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Varactor Diode Provides Temperature Stability for FM Quadrature Demodulator

by Michael G. Ellis, Ph.D.
Electronic System Products, Inc.
ANTEC Technology Center
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A quadrature detector is used to demodulate frequency shift keying (FSK) and other types of FM signals. The MC13156 in figure 1 is a FM subsystem integrated circuit that also provides for down conversion of the RF to a 10.7 MHz intermediate frequency (IF), amplification, and limiting prior to the quadrature detector. The quadrature circuit inside the MC13156 relies upon the external tank circuit connected to pin 13. The tank consists of the 150 pf capacitor and the 1.5 uh inductor and must be reliably tuned to 10.7 MHz and must not drift from that center frequency over the full specified temperature range. The TL072 op-amp in figure 1 is part of an external data slicer with a current source output provided at pin 14 of the MC13156 for the demodulated data.

 

Figure 1. Quadrature detector operation without temperature compensation

However, depending upon the temperature tolerance of the inductor and the capacitor in the tank circuit, the deviation of the input FM signal, and the Q of the tank circuit, the demodulated waveform will vary over temperature. Figure 1 shows the distortion that can occur at the temperature extremes. A common method for reducing the temperature effects is to decrease the Q of the tank, however this also reduces the gain of the quadrature detector.

It is possible to take advantage of the shift in the dc output level over temperature that can be seen in figure 1 in the output waveform. This shift in the average dc level is caused by the change in the resonant frequency of the tank circuit as the ambient temperature changes. By filtering out the ac voltage at the output of the TL072, the dc level can be fed back to a varactor diode that has been added in parallel with the 150 pf capacitor (figure 2). In this manner, the resonant frequency of the tank circuit can be held more closely to 10.7 MHz at the temperature extremes, providing the results shown in figure 2. Many other variations of this technique exist, including the use of an op-amp integrator in the feedback loop to hold the resonant frequency to exactly 10.7 MHz over any specified temperature range. Although the MC13156 I.C. was used in this example, the same approach can be taken with other discrete or integrated quadrature detectors.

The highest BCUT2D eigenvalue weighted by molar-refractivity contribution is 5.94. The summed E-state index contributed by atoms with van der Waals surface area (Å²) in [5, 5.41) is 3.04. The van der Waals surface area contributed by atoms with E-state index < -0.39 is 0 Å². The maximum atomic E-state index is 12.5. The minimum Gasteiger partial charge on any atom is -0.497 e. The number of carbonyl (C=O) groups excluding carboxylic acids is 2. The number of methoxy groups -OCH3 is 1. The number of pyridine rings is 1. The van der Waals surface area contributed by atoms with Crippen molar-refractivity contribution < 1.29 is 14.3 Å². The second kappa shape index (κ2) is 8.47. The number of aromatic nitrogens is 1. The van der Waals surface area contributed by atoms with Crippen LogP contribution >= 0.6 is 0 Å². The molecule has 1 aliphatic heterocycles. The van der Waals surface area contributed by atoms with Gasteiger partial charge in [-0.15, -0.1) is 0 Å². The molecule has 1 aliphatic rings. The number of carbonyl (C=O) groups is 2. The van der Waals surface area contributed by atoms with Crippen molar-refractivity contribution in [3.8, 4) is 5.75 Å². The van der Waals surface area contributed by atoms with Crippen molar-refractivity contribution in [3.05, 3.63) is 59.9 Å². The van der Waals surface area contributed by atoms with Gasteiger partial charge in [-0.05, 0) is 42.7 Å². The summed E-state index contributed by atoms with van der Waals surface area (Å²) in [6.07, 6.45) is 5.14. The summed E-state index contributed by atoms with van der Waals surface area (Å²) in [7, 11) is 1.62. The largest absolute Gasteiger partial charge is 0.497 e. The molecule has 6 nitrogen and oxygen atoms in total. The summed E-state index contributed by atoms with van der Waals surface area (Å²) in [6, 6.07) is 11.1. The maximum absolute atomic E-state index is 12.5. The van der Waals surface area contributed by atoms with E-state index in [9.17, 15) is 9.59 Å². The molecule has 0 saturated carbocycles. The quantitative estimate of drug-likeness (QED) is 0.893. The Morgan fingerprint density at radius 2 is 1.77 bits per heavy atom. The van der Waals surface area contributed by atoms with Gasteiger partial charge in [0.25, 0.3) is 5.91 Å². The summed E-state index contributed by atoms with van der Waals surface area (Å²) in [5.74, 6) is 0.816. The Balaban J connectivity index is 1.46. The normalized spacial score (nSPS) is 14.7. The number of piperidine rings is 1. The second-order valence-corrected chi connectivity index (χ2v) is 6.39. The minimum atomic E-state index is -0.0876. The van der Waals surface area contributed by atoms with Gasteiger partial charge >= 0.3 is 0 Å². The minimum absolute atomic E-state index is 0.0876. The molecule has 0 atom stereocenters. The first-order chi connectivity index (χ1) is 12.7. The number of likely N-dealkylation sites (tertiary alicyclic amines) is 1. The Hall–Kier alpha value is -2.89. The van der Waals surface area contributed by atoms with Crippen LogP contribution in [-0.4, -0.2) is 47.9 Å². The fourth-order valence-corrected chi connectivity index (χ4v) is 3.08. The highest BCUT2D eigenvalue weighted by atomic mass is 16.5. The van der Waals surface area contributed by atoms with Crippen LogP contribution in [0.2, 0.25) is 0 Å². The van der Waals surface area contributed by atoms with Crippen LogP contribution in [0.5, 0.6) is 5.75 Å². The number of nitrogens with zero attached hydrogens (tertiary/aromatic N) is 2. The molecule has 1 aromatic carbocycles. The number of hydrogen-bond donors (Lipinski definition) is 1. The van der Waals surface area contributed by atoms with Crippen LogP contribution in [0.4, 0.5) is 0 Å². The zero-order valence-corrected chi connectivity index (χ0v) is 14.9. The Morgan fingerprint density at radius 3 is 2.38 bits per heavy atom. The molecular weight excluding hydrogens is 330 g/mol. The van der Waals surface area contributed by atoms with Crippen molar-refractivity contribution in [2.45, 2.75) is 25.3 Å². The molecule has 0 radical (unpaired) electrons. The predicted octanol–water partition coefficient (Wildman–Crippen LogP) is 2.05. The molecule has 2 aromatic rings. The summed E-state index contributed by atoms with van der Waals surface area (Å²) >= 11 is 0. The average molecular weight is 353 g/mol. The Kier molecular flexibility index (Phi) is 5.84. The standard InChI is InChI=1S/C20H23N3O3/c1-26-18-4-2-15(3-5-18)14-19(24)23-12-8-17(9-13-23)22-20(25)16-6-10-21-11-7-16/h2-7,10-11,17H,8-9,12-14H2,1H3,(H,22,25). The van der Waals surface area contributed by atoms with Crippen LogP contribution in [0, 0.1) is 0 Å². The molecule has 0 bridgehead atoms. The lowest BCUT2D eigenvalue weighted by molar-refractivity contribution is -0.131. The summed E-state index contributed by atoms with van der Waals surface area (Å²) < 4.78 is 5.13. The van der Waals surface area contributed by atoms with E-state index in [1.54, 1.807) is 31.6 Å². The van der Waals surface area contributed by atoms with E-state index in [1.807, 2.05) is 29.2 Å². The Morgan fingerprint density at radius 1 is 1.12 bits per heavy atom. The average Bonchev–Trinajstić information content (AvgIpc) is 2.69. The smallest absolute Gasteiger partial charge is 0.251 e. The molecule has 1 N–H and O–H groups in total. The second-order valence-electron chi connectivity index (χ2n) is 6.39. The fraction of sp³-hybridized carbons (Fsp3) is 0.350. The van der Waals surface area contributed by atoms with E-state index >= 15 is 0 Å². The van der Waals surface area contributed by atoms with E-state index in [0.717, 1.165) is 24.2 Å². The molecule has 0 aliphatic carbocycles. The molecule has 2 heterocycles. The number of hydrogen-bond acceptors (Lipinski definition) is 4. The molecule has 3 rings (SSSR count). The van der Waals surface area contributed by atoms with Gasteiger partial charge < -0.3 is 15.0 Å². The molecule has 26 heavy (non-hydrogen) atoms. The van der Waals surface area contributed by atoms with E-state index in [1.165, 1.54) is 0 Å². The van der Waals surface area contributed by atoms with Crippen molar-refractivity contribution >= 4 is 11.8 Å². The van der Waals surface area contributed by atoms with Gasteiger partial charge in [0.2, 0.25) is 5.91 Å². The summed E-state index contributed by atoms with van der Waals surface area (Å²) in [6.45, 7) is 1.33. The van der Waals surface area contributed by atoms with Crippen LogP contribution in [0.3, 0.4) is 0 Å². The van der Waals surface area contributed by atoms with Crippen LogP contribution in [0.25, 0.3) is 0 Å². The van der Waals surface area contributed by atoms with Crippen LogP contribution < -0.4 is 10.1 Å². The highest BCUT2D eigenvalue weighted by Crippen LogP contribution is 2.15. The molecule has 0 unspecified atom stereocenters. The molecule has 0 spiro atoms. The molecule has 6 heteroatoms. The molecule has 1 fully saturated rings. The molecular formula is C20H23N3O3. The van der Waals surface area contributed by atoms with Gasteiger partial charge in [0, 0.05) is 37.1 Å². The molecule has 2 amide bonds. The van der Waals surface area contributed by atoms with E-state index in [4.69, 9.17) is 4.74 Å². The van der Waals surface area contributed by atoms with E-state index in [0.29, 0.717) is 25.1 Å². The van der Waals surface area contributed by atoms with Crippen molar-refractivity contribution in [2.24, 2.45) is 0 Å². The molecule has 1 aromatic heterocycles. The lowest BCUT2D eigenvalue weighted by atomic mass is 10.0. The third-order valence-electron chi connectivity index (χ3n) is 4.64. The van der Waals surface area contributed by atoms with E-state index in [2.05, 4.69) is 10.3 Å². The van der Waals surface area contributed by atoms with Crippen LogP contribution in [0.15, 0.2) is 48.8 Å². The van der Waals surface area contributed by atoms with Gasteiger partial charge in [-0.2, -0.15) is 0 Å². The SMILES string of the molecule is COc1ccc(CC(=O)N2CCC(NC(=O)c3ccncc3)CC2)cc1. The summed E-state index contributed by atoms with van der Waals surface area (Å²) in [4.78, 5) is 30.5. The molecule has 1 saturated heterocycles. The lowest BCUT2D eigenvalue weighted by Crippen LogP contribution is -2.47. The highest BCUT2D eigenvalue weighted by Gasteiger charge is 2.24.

Figure 2. Quadrature detector operation with temperature compensation

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